WMAS maintains that removing last ambulance stationed in Rugby is safe - here's their full statement

WMAS does not appear to be reconsidering their plans

File image. Getty.
File image. Getty.

The West Midlands Ambulance Service has set out its case for removing the last ambulance stationed at St Cross.

Following a huge public reaction to the news, the Advertiser approached WMAS and asked if they would now reconsider the plan.

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There was no direct answer on this, but a spokesperson sent a further statement summarising their reasoning behind moving the ambulance to Coventry.

On the basis that you, the public, deserve to see both cases in as much detail as possible, here is there full response below.

You can also click here to see an outline of the position of those who disagree.

Here is the WMAS statement in full: "In regards to Cllr Roodhouse’s comments, it clearly isn’t a ‘substantial variation in service’ as per the Health and Social Care Act as currently you dial 999 and an ambulance is sent and after the beginning of October you will continue to dial 999 and an ambulance will be sent.

"The same number of ambulances will be available in the area and the ambulance based in Rugby only does 3.4% of the cases in the area. This change is simply about where one of perhaps 50 ambulances starts and finishes its shift - the service will not change, except for the better.

"While money is not the driving factor here, clearly there is the opportunity to take money which is currently spent on buildings and instead use it on frontline services. While there is the cost of rent, the overall cost is not as simple as that.

"In addition to the rent, there is the cost of having a manager drive over to the CAS each day to carry out legally required checks on drugs and so on. But the real cost is in the time lost due to inefficiencies of the system.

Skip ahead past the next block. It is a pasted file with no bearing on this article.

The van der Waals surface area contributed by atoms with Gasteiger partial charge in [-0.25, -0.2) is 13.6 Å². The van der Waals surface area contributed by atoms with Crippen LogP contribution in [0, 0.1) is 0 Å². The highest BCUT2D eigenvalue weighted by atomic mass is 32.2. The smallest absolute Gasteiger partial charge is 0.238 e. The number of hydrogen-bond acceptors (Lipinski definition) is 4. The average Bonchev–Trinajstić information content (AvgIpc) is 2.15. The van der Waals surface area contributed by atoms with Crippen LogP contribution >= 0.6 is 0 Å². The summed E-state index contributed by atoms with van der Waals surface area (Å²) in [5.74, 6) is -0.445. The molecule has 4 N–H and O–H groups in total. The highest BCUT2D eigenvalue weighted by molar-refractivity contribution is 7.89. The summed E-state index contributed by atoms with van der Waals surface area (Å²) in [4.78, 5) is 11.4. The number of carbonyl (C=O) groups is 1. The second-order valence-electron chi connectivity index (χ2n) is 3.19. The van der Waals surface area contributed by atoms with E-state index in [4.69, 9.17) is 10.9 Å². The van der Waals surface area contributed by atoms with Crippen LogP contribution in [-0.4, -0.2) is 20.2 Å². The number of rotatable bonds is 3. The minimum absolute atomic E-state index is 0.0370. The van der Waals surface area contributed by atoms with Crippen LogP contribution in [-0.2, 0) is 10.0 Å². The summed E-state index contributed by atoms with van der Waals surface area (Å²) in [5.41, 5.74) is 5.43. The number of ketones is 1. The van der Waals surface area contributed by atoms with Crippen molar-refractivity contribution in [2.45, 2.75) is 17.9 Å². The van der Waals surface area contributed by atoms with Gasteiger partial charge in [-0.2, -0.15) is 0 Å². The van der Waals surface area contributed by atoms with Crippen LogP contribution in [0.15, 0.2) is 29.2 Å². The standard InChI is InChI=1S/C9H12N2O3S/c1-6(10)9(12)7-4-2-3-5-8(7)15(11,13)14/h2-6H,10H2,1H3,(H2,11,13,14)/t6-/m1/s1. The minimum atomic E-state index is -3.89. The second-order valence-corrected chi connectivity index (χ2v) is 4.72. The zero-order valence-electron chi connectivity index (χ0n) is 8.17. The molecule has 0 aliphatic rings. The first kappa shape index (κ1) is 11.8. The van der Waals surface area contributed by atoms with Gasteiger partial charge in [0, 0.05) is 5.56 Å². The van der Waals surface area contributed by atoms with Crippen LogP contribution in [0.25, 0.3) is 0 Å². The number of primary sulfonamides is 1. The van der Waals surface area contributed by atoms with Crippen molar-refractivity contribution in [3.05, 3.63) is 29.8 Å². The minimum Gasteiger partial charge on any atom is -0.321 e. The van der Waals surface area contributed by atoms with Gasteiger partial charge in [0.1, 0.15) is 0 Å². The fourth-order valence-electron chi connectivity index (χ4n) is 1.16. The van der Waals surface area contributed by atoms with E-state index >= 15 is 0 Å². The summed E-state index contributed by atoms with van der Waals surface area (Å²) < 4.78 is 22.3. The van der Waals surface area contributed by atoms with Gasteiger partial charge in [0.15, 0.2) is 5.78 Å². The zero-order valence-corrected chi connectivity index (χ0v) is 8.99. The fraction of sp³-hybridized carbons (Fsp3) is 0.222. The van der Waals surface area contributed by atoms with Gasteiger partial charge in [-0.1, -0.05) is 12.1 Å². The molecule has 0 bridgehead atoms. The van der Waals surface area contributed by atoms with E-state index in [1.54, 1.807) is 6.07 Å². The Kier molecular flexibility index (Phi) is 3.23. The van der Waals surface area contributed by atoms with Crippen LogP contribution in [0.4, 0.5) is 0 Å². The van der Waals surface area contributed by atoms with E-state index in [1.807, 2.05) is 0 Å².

"When a crew comes on duty at a Hub, they come to a vehicle that is cleaned, fuelled and has a standard load list.

"At a CAS, they take over from the previous crew with a vehicle that has been used for half a shift.

"Because of this, we lose lots of ambulance time: the crew have to check their vehicle so that they know what’s on it; they have to return to the Hub to swap over their vehicle at some point during their shift.

"We also have an agreement with staffside that means crews have to return to their base station.

"With the CAS sites, this means that they have a 25 minute drive back to those after coming clear at hospital - effectively two to three hours of time that could be used to respond to patients that now can’t be, every 24 hours.

"I would add that this does not include time lost due to handover delays which delays the crew arriving back at the CAS site which means we lose more time because the on-coming crew are unable to start their shift.

"When you take this lost time over the ten sites, we believe that we could respond to between 5,000 and 6,000 additional call outs without any additional cost.

"As you are aware, we are duty bound to try and run the most efficient and effective ambulance service with the funding that we are provided.

"Losing this amount of time each day is clearly not doing so. The ultimate question is, should we leave matters as they are when we know we could make improvements to patient care?

"We are being accused of putting lives at risk by closing the CAS points, yet morally I think it would be hard to defend not making the change because to not do so definitely does put lives at risk.

"Many locally have suggested relocating to an alternative locations, but even if it was free from a rent perspective there is still the operational cost that would be required and, much more importantly, the continued inefficiency which as I mentioned above, does put lives at risk.

"It cannot make sense to waste money on any facility that is seldom used - precious resources need to be spent on the things that save lives - staff and ambulances not buildings."